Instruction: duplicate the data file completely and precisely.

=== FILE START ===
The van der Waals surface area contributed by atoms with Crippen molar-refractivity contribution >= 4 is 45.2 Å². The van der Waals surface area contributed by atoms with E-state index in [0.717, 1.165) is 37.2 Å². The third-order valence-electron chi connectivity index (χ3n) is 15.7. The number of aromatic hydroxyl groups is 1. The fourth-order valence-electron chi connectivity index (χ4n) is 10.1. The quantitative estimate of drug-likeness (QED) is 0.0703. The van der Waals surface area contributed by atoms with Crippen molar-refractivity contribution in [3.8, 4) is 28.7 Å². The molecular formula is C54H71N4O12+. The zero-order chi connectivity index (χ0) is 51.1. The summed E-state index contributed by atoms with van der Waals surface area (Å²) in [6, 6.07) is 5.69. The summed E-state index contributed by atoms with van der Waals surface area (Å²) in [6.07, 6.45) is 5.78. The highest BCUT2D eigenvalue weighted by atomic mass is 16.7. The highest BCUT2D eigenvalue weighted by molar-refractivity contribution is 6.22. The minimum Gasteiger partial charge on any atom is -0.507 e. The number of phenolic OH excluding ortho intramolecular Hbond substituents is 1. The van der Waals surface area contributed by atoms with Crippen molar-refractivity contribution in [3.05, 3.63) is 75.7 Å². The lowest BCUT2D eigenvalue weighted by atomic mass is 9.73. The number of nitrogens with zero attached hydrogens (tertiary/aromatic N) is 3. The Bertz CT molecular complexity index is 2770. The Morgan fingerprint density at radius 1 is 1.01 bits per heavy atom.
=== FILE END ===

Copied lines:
The van der Waals surface area contributed by atoms with Crippen molar-refractivity contribution >= 4 is 45.2 Å². The van der Waals surface area contributed by atoms with E-state index in [0.717, 1.165) is 37.2 Å². The third-order valence-electron chi connectivity index (χ3n) is 15.7. The number of aromatic hydroxyl groups is 1. The fourth-order valence-electron chi connectivity index (χ4n) is 10.1. The quantitative estimate of drug-likeness (QED) is 0.0703. The van der Waals surface area contributed by atoms with Crippen molar-refractivity contribution in [3.8, 4) is 28.7 Å². The molecular formula is C54H71N4O12+. The zero-order chi connectivity index (χ0) is 51.1. The summed E-state index contributed by atoms with van der Waals surface area (Å²) in [6, 6.07) is 5.69. The summed E-state index contributed by atoms with van der Waals surface area (Å²) in [6.07, 6.45) is 5.78. The highest BCUT2D eigenvalue weighted by atomic mass is 16.7. The highest BCUT2D eigenvalue weighted by molar-refractivity contribution is 6.22. The minimum Gasteiger partial charge on any atom is -0.507 e. The number of phenolic OH excluding ortho intramolecular Hbond substituents is 1. The van der Waals surface area contributed by atoms with Crippen molar-refractivity contribution in [3.05, 3.63) is 75.7 Å². The lowest BCUT2D eigenvalue weighted by atomic mass is 9.73. The number of nitrogens with zero attached hydrogens (tertiary/aromatic N) is 3. The Bertz CT molecular complexity index is 2770. The Morgan fingerprint density at radius 1 is 1.01 bits per heavy atom.